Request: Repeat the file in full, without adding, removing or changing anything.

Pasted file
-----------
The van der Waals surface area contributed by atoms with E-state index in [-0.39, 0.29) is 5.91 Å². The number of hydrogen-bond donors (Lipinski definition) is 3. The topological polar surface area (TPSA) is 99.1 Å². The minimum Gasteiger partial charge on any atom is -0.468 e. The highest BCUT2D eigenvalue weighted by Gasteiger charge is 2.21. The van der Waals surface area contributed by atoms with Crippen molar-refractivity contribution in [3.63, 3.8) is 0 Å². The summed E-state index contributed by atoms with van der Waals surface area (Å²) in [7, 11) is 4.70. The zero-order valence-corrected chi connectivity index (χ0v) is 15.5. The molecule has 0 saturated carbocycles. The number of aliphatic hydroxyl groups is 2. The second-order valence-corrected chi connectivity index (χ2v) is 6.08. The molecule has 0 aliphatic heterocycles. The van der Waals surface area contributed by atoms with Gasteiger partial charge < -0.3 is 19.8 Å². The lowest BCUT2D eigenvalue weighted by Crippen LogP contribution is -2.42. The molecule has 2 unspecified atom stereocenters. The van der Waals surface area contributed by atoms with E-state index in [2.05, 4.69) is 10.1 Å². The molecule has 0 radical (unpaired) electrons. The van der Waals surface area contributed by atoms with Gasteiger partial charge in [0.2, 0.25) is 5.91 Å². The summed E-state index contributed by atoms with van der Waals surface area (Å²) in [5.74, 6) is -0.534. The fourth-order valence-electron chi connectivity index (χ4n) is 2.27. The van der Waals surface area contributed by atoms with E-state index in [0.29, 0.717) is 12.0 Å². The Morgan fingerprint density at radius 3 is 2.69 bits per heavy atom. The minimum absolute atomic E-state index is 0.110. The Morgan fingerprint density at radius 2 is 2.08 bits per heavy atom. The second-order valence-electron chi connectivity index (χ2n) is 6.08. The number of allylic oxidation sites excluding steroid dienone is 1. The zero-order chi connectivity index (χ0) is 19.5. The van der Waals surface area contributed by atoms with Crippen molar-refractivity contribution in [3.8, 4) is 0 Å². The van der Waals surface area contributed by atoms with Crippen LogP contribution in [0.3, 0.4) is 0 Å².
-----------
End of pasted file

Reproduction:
The van der Waals surface area contributed by atoms with E-state index in [-0.39, 0.29) is 5.91 Å². The number of hydrogen-bond donors (Lipinski definition) is 3. The topological polar surface area (TPSA) is 99.1 Å². The minimum Gasteiger partial charge on any atom is -0.468 e. The highest BCUT2D eigenvalue weighted by Gasteiger charge is 2.21. The van der Waals surface area contributed by atoms with Crippen molar-refractivity contribution in [3.63, 3.8) is 0 Å². The summed E-state index contributed by atoms with van der Waals surface area (Å²) in [7, 11) is 4.70. The zero-order valence-corrected chi connectivity index (χ0v) is 15.5. The molecule has 0 saturated carbocycles. The number of aliphatic hydroxyl groups is 2. The second-order valence-corrected chi connectivity index (χ2v) is 6.08. The molecule has 0 aliphatic heterocycles. The van der Waals surface area contributed by atoms with Gasteiger partial charge < -0.3 is 19.8 Å². The lowest BCUT2D eigenvalue weighted by Crippen LogP contribution is -2.42. The molecule has 2 unspecified atom stereocenters. The van der Waals surface area contributed by atoms with E-state index in [2.05, 4.69) is 10.1 Å². The molecule has 0 radical (unpaired) electrons. The van der Waals surface area contributed by atoms with Gasteiger partial charge in [0.2, 0.25) is 5.91 Å². The summed E-state index contributed by atoms with van der Waals surface area (Å²) in [5.74, 6) is -0.534. The fourth-order valence-electron chi connectivity index (χ4n) is 2.27. The van der Waals surface area contributed by atoms with E-state index in [0.29, 0.717) is 12.0 Å². The Morgan fingerprint density at radius 3 is 2.69 bits per heavy atom. The minimum absolute atomic E-state index is 0.110. The Morgan fingerprint density at radius 2 is 2.08 bits per heavy atom. The second-order valence-electron chi connectivity index (χ2n) is 6.08. The number of allylic oxidation sites excluding steroid dienone is 1. The zero-order chi connectivity index (χ0) is 19.5. The van der Waals surface area contributed by atoms with Crippen molar-refractivity contribution in [3.8, 4) is 0 Å². The van der Waals surface area contributed by atoms with Crippen LogP contribution in [0.3, 0.4) is 0 Å².